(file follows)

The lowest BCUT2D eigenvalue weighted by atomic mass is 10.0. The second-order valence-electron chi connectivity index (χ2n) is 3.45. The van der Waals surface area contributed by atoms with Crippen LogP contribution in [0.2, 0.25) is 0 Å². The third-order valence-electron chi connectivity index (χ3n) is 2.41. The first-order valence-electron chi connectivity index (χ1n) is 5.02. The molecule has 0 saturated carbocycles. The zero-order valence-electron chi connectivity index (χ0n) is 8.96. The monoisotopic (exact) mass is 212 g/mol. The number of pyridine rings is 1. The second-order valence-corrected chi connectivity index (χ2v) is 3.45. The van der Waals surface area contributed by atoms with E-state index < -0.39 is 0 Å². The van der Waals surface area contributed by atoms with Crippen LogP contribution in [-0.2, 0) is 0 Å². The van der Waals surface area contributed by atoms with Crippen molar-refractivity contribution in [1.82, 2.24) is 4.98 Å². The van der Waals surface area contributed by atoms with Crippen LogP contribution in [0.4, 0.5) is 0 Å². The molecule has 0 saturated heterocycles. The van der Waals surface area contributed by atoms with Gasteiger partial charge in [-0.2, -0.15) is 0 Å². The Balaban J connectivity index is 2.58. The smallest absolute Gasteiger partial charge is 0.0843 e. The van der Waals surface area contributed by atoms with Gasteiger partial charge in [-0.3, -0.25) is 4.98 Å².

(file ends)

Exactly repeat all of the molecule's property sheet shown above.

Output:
The lowest BCUT2D eigenvalue weighted by atomic mass is 10.0. The second-order valence-electron chi connectivity index (χ2n) is 3.45. The van der Waals surface area contributed by atoms with Crippen LogP contribution in [0.2, 0.25) is 0 Å². The third-order valence-electron chi connectivity index (χ3n) is 2.41. The first-order valence-electron chi connectivity index (χ1n) is 5.02. The molecule has 0 saturated carbocycles. The zero-order valence-electron chi connectivity index (χ0n) is 8.96. The monoisotopic (exact) mass is 212 g/mol. The number of pyridine rings is 1. The second-order valence-corrected chi connectivity index (χ2v) is 3.45. The van der Waals surface area contributed by atoms with E-state index < -0.39 is 0 Å². The van der Waals surface area contributed by atoms with Crippen LogP contribution in [-0.2, 0) is 0 Å². The van der Waals surface area contributed by atoms with Crippen molar-refractivity contribution in [1.82, 2.24) is 4.98 Å². The van der Waals surface area contributed by atoms with Crippen LogP contribution in [0.4, 0.5) is 0 Å². The molecule has 0 saturated heterocycles. The van der Waals surface area contributed by atoms with Gasteiger partial charge in [-0.2, -0.15) is 0 Å². The Balaban J connectivity index is 2.58. The smallest absolute Gasteiger partial charge is 0.0843 e. The van der Waals surface area contributed by atoms with Gasteiger partial charge in [-0.3, -0.25) is 4.98 Å².